Translated by Greg Johnson; Spanish translation here
We are approaching Christmas (another name for the winter solstice). Associated with the evergreen tree, Christmas has always been celebrated in European countries since time immemorial as the great feast presaging the revival of nature and life after the repose of winter. One cannot help but think that Europe, too, will one day emerge from its current Dormition, even if it is longer than the cycle of nature.
Christmas is for children. It is also a celebration where beauty has its place. Is it not the occasion to reflect upon this vital concept, one of the three components of the “Homeric triad“: “Nature as the foundation, excellence as a goal, the beauty of the horizon”?
Rather than a dissertation on beauty, I want to offer to those who read me some practical advice, without, however, neglecting a meditative reflection: aesthetics grounds ethics (the good is defined by what is beautiful) and ethics grounds aesthetics (the good is inseparable from the beautiful).
Cultivate beauty (aesthetic sense) for yourself and your loved ones. Beauty is not a matter of money and consumption. It resides in all things, primarily in the small details of life.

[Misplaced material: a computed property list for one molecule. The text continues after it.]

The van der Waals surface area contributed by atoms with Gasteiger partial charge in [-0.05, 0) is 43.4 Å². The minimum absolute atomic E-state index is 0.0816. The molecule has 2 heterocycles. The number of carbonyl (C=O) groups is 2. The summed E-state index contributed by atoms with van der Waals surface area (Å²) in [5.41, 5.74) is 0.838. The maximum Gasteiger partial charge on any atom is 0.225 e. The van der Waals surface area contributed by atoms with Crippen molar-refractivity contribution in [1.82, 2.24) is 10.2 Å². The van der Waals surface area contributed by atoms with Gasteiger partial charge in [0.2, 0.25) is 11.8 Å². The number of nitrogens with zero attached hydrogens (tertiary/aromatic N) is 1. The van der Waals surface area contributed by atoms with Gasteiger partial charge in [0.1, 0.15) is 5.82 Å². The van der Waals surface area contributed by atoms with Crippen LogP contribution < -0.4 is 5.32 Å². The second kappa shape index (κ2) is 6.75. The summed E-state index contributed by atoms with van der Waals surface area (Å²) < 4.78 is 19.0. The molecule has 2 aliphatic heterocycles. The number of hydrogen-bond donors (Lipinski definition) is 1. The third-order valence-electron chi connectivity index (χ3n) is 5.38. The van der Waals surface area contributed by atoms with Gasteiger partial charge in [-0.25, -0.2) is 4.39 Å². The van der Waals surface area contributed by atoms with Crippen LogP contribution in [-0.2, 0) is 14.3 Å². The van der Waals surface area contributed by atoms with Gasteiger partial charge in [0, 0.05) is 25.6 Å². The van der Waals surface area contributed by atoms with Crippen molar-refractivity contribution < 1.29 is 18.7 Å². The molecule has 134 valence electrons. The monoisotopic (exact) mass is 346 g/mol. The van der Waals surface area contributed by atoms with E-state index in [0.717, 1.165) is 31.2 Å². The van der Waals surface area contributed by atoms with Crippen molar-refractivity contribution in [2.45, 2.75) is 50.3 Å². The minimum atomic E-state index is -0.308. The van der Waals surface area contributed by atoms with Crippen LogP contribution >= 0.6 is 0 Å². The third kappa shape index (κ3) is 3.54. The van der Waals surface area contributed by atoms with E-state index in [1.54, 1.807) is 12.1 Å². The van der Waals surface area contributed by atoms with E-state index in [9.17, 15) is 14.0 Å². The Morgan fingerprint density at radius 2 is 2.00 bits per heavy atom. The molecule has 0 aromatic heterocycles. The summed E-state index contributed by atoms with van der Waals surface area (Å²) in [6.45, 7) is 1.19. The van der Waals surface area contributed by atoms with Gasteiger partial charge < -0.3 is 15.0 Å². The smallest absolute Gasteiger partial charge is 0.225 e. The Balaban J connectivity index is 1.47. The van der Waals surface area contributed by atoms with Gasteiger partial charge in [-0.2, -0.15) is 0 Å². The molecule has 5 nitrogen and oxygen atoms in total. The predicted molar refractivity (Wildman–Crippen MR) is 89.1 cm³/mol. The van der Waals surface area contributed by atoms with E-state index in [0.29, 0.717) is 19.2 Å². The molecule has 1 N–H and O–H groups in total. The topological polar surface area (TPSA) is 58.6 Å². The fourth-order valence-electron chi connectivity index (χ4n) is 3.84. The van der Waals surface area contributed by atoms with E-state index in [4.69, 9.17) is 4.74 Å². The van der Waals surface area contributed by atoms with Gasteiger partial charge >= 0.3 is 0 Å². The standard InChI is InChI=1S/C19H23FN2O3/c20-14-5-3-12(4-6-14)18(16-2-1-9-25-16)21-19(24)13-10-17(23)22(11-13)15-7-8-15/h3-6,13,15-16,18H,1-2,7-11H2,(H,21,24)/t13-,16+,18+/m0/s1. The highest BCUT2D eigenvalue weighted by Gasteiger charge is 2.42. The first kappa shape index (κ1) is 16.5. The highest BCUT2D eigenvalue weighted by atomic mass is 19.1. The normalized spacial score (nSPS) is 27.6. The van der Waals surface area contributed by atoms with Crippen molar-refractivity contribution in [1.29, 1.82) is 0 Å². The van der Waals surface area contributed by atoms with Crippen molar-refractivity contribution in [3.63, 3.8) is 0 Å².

Beauty is given freely by nature: the poetry of clouds in a bright sky, the patter of rain on a tent, starry nights, sunsets in summer, the first snowflakes, the colors of the forest in winter, the first flowers in the garden, the hooting of the owl at night, the smell of a wood fire above a cottage in the country . . .
If the beauty of nature is given to us, the beauty we create in our lives requires effort and attention.
Remember that there is no beauty (or joy) without harmony of colors, materials, shapes, and styles. This is true for the home, clothing, and small accessories of life. Avoid synthetic and plastic materials in favor of natural ones.
There is no beauty without courtesy in dealings with those close and distant (except jerks).
I noted that aesthetics is the foundation of ethics. Indeed, there is no beauty without moral and physical poise. For example, keep your pains and troubles, those of the heart, body, and work to yourself for the difficult months. You’ll gain esteem for your discretion and a reputation for good company. You will also gain esteem for yourself.
Merry Christmas to all!
Thank you for this Christmas present: the “Homeric triad”. It’s a simple, yet profound, approach to living one’s life, delivered at a most propitious time in my life.
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